Before she was shot in the stomach at Saugus High School, Mia Tretta volunteered at a Los Angeles food bank every year around Thanksgiving.
On Nov. 14, 2019, in the minutes before a bullet from a ghost gun hit her, Mia was on the phone with her mom, Tiffany Shepis-Tretta. They were trying to figure out a day Mia could skip school to pack boxes of food without missing a test. She was walking into class after being dropped off by her grandmother at the Santa Clarita campus.
So carefree, Tiffany thinks now, remembering her daughter as a freshman. So hard to think how small the problems were.
Seconds after Mia hung up, a fellow student pulled a .45 caliber semiautomatic — made from a kit sold by a still-operating internet business in Chula Vista — and fired into the quad.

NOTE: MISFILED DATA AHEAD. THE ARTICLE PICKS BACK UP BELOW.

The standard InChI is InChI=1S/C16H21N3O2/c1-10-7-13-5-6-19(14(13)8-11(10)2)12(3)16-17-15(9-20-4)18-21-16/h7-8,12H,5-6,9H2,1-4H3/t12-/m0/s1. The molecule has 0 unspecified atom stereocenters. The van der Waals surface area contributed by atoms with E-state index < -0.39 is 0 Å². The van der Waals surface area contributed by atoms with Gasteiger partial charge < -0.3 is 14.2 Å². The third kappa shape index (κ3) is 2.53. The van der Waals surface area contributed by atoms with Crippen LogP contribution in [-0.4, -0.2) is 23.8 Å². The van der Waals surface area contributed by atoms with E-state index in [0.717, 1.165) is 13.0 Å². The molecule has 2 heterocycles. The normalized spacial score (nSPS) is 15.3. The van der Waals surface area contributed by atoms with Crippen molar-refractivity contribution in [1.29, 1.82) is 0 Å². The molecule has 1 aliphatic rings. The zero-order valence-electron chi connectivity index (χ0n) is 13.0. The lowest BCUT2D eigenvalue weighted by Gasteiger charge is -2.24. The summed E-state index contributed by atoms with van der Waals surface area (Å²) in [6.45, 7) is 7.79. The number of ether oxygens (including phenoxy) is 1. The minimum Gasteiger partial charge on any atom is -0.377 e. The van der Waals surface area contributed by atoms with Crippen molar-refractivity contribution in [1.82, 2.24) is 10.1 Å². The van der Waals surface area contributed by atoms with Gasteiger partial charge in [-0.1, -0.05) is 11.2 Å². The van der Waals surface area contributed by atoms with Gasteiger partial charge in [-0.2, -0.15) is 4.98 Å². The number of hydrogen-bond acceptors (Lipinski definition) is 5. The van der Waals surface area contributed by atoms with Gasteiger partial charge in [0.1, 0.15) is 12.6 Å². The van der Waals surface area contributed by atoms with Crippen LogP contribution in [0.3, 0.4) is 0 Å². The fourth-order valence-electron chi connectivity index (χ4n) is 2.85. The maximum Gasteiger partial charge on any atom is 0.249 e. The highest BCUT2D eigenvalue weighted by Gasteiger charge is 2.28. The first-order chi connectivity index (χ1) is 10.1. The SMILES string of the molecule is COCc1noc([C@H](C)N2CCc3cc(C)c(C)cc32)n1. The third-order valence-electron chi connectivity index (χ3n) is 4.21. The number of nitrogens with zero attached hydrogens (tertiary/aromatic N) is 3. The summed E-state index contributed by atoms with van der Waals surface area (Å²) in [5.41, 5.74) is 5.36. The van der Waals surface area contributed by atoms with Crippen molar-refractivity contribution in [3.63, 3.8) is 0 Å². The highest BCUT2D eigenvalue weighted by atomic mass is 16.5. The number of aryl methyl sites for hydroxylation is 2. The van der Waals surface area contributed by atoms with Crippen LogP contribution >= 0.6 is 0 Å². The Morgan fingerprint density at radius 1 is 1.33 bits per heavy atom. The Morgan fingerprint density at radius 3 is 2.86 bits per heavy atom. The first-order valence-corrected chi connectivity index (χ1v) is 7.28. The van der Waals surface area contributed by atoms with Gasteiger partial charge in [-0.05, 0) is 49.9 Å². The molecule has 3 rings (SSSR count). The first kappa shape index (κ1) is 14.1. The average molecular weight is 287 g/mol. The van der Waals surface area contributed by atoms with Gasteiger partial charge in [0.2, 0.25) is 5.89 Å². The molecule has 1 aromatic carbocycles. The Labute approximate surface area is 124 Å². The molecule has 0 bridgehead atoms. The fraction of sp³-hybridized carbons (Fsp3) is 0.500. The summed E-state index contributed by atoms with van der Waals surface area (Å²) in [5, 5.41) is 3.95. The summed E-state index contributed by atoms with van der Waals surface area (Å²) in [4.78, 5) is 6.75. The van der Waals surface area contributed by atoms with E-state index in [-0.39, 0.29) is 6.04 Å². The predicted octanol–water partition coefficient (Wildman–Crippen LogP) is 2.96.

He killed two students, including Mia’s best friend Dominic Blackwell, and wounded three before taking his own life. Hurt and dazed, Mia ran into a classroom.
Most of us barely remember the Saugus High shooting, headline news when it happened three years ago. And why would we? There have been many more school shootings since, and hundreds of acts of gun violence in California and across the country this year alone. The Gun Violence Archive puts the number at more than 600 so far in 2022 — including 21 dead in Uvalde, Texas, and 10 gunned down in a grocery store in Buffalo, N.Y.
Colorado Springs, Colo., was the new headline, five dead Saturday night in an LGBTQ club. Then Tuesday night brought another horror. Seven people dead in a Virginia Walmart, including the gunman, who used his final shot on himself.
Can you even name any of the others? Do you remember in April when a gunman wounded 10 in a New York subway car? Or May when an angry man killed one and wounded four at the Irvine Taiwanese Presbyterian Church in Laguna Woods?